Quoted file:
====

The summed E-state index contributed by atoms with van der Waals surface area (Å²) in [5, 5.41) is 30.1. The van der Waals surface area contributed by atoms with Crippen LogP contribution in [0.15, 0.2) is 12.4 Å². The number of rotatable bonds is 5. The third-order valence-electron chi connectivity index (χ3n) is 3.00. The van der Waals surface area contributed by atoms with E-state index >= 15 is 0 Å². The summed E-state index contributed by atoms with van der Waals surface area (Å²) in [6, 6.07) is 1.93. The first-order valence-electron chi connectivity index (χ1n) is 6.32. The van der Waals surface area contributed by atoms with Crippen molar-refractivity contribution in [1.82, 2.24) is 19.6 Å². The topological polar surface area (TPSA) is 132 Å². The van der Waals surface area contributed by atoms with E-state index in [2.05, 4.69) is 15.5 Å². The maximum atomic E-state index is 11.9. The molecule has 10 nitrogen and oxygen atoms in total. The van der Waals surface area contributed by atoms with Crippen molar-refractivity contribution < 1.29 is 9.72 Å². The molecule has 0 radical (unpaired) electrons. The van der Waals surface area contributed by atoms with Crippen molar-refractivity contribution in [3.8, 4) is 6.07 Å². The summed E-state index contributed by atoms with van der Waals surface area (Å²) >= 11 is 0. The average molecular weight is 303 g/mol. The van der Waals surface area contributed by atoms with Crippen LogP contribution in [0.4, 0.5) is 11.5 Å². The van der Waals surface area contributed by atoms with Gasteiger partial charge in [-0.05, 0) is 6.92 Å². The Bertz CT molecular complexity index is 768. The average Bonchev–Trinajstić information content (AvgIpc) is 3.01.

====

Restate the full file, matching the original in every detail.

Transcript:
The summed E-state index contributed by atoms with van der Waals surface area (Å²) in [5, 5.41) is 30.1. The van der Waals surface area contributed by atoms with Crippen LogP contribution in [0.15, 0.2) is 12.4 Å². The number of rotatable bonds is 5. The third-order valence-electron chi connectivity index (χ3n) is 3.00. The van der Waals surface area contributed by atoms with E-state index >= 15 is 0 Å². The summed E-state index contributed by atoms with van der Waals surface area (Å²) in [6, 6.07) is 1.93. The first-order valence-electron chi connectivity index (χ1n) is 6.32. The van der Waals surface area contributed by atoms with Crippen molar-refractivity contribution in [1.82, 2.24) is 19.6 Å². The topological polar surface area (TPSA) is 132 Å². The van der Waals surface area contributed by atoms with E-state index in [2.05, 4.69) is 15.5 Å². The maximum atomic E-state index is 11.9. The molecule has 10 nitrogen and oxygen atoms in total. The van der Waals surface area contributed by atoms with Crippen molar-refractivity contribution < 1.29 is 9.72 Å². The molecule has 0 radical (unpaired) electrons. The van der Waals surface area contributed by atoms with Crippen molar-refractivity contribution in [3.8, 4) is 6.07 Å². The summed E-state index contributed by atoms with van der Waals surface area (Å²) >= 11 is 0. The average molecular weight is 303 g/mol. The van der Waals surface area contributed by atoms with Crippen LogP contribution in [0.4, 0.5) is 11.5 Å². The van der Waals surface area contributed by atoms with Gasteiger partial charge in [-0.05, 0) is 6.92 Å². The Bertz CT molecular complexity index is 768. The average Bonchev–Trinajstić information content (AvgIpc) is 3.01.